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Politicians in fake news shock!

Article by John Lloyd

As we enter an election year in countries of varying geopolitical sensitivities covering more than a third of the world’s population, especially in Asia (with not only Bangladesh but also Bhutan already out of the blocks and an interesting one coming up next this month in Taiwan), the commentariat is all a flutter about the risks to democracy posed by AI, as if the technology itself is the threat. As ever, of course, these oracles are less Pythia and more Cassandra (if you think that reference is simply for classicists, try this) since nobody this century has garnered more attention by being cheerily optimistic.

No doubt the battle will be joined not only by the enemies of the various states whose rule is being contested but also by the parties within those states who are scrambling for power and who now find at their disposal tools which are cheaper and more effective than ever before. You can even ask generative AI to create campaigns for you. Maybe British politicians will realise that with AI you no longer need to afford the side of a bus to create disinformation.


As primary schools are being vacated to create polling stations, ballot boxes are being dusted down and new rules are being concocted to deny citizens the right to vote, politicians are asking their technologically able interns to use AI in all sorts of nefarious ways: targeted disinformation, sophisticated feedback loops to hone attack messages, large scale social media sweeps crunching data to escalate whatever culture wars are flavour of the month in your jurisdiction.


It is certainly true that the rise of AI and the potential for ever more sophisticated forms of (individually targeted) misinformation and disinformation campaigns is growing, however it may also be worth thinking also about how these new technologies can be harnessed for the benefit of the electorate.


What can be done about all this? There are certainly plenty of willing players who want to counter the offensive AI offensive by fighting fire with fire. Watermarking represents a typical example of the cops trying (and failing) to keep up with the robbers. Other tools are being developed to detect the naughty neural newsbots and to help the hapless steer a way through the morass of political propaganda, competing slogans and pamphlets and mind-numbing broadcasts, fake or otherwise.


One of the perks of the current generation of AI developments is their accessibility, which can be seen as empowering. Among the first things you or I could do, for example, is to ask a large language model to consume the large volumes of confusing and obfuscatory language generated by politicians so that we do not have to. Some bright spark must be working on a mechanism to test the veracity of claims made in election literature, for example, or to compare past promises and current claims, or to run the rule over the endless quantities of bumf produced by politicians to compare and contrast not only rival claims but also within any given party’s activities, their own consistency.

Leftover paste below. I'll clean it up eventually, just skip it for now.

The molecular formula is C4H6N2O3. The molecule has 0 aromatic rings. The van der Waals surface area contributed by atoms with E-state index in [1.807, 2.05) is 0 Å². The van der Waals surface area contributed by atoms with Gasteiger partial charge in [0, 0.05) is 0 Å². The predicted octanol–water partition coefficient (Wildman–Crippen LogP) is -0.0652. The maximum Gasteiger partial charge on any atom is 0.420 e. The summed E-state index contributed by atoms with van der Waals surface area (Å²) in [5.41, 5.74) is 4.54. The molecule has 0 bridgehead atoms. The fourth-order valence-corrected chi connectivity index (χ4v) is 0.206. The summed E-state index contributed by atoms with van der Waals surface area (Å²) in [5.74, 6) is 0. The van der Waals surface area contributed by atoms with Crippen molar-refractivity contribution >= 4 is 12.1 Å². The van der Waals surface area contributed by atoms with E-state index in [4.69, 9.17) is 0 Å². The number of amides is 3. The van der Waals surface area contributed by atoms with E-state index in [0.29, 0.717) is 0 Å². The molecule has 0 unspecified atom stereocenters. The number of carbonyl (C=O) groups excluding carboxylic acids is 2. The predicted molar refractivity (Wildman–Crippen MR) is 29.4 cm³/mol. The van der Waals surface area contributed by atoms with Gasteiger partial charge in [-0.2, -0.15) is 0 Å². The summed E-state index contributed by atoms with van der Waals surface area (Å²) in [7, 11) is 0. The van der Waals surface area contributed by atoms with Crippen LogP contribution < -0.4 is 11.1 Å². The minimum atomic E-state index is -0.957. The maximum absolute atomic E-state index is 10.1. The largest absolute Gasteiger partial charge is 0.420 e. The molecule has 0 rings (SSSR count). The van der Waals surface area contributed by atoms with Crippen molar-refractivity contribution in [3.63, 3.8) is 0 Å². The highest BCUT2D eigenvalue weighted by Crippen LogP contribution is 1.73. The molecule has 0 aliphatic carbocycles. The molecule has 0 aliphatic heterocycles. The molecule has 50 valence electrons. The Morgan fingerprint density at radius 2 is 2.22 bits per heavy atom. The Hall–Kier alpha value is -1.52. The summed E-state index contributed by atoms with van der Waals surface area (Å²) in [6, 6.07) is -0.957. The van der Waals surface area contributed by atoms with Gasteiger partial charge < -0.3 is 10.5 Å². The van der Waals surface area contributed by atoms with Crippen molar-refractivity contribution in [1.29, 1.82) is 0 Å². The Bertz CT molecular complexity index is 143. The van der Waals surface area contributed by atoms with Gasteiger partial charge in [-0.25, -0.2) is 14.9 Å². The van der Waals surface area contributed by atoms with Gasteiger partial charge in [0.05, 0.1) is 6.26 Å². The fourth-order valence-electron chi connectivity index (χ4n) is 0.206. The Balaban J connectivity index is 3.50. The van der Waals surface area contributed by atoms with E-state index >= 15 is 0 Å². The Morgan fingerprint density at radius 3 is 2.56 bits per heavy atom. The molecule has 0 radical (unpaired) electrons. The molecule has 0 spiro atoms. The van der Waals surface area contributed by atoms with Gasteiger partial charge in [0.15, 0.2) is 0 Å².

Over at the glamour end of AI, what about those deep fakes? The technology has progressed very rapidly since the heavily implausible days of the scammer posing as a French minister with a latex mask that Tom Cruise would have rejected even for the first Mission Impossible film. Nowadays it is increasingly likely that we shall see really polished performances from artificial politicians, maybe so polished that this is what gives them away. Come to think of it how can one tell the difference between an artificial politician and a real one?


While everyone is panicking or mongering doom, our AI eye was caught by some interesting goings on in Pakistan at the end of last year. Here the enterprising PTI party, whose leader, the superlative cricketer Imran Khan, languishes in prison, having fallen foul of the military. Mr Khan and the PTI took it upon themselves to create a ‘real deep fake’ (a deep real fake? A deep real? I am not sure what may be the correct term here): taking Mr Khan's written words from jail, his legal team combined samples of his speech with the text to produce a facsimile of the man himself speaking. This might not be a great leap forward technically but it does point to an important principle, which is that the technology is neutral.


AI can help us to see, then, as much as cloud our vision. There is always a battle of resources, however just as the costs to entry in the political arena have come down, so an AI-activated citizenry may have some weapons at their disposal too. I am encouraged by the idea that an imprisoned political leader retains a democratic voice. If the American justice system somehow manages to lock up Donald Trump, I might even be persuaded that he should also be allowed this particular freedom.


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